I've been trying to understand the mechanisms of Commercial Real Estate for a couple of years now, because I've been concerned that Bend is completely overbuilt. The Nov. 6th entry of Financial Armageddon is a primer for the mechanics of CRE, gathering together 6 different articles on CRE. It's worth a read....
Here are my thoughts after reading them:
If it's true that downtown Bend real estate increased in value from 1997 to 2007 by 1600%, it's almost inevitable that developers over-invested in old buildings, new buildings, and renovated buildings. Especially the latter two.
Picture one of the new downtown buildings, which as little as a couple of years ago were asking 2.00 to 3.00 a foot for retail rent. Assuming that they got their loan with those figures in mind, how much of that loan was predicated on full occupancy?
The problem is this. They might be able to get 2.50 a foot for 50% occupancy, or 1.50 a foot for 90% occupancy, but in today's market what are the odds they can 2.50 a foot for 90% occupancy?
I recently checked on a prime piece of downtown retail that was asking 1.25 a foot.
Business Weeks quotes:
"...billionaire investor Wilbur Ross: "Commercial real estate has gone from being highly liquid at sky-high prices to being extremely illiquid at distressed prices."
Anyway, I kept hearing the term "coming due" on CRE, and didn't understand how that worked. Obviously, it isn't like a fixed residential loan. I was guessing that there was some form of low payments while the building was being built and rented, and then a balloon payment as the rents started rolling in. (Or the condo sales...)
Looks like that was a pretty good assumption. From the Atlantic Business Channel, quoted in the Financial Armageddon site:
"It should be a really, really worrying statistic that 9% of all CRE loans are delinquent -- because it isn't that hard for most of these loans to make monthly payments. Commercial mortgages are generally structured differently from fixed-rate residential mortgages. Many require relatively low monthly payments for the term of the loan, with a larger balloon payment due upon the loans' maturity. So if a large portion of commercial borrowers can't even make those relatively easier monthly payments, then we'll see some far more serious problems once those balloons come due."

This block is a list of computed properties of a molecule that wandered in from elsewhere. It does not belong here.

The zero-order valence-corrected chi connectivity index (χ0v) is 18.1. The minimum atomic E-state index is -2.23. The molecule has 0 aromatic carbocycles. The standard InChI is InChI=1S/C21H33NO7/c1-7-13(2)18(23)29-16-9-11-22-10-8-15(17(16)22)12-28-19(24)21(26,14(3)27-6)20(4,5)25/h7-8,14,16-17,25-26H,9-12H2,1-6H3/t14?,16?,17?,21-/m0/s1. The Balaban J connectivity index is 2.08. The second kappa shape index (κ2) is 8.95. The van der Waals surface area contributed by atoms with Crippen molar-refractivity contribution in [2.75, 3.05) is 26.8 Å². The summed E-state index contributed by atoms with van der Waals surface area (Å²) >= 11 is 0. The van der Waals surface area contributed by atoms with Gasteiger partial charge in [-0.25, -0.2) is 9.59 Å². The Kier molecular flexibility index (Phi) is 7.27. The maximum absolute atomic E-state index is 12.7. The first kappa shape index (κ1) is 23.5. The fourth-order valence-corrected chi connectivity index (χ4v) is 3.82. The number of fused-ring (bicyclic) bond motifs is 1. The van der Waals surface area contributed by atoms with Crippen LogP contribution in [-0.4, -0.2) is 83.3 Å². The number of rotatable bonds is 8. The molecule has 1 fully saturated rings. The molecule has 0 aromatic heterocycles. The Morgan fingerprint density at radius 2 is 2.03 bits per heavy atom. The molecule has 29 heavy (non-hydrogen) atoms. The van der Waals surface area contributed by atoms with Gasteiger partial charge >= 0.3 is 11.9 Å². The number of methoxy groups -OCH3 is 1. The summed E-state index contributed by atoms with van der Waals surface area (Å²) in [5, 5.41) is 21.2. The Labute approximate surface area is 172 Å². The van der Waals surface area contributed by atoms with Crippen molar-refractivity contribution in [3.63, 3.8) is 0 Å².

You have to figure that many of these commercial loans are going to come due in the next couple of years in Bend. That's why we should be worried about local banking institutions, as well, because they are most heavily invested commercial real estate:
"...this year, smaller lenders and community banks are going bust at an alarming rate because of their exposure to souring commercial real estate loans." New Jersey Business News, 11/9/09
If local banks and resorts are ALREADY having trouble, it's probably only going to get worse.
Yes, downtown Bend is filling up. But with lower rents. Which will probably make it that much harder for the New buildings to pay off.
From the San Francisco Chronicle:
"No quick recovery is in store," the report said. "2010 looks like an unavoidable bloodbath for a multitude of 'zombie' borrowers, investors and lenders," it said. "The shake-out period may extend several years as even some conservative owners with well-underwritten loans from the early 2000s see their equity destroyed."
The local banks CRE exposure is so bad, the Fed's have relaxed some of the rules, allowing for a Pretend and Extend strategy. But from what I'm reading, this will only delay the inevitable.
My earlier researches into CRE mostly talked about how most of the bigger lending institutions were effectively frozen a couple of years ago, putting an end to most new commercial developments.
Only now are the consequences of the earlier over-building becoming as equally clear to me.
3 days ago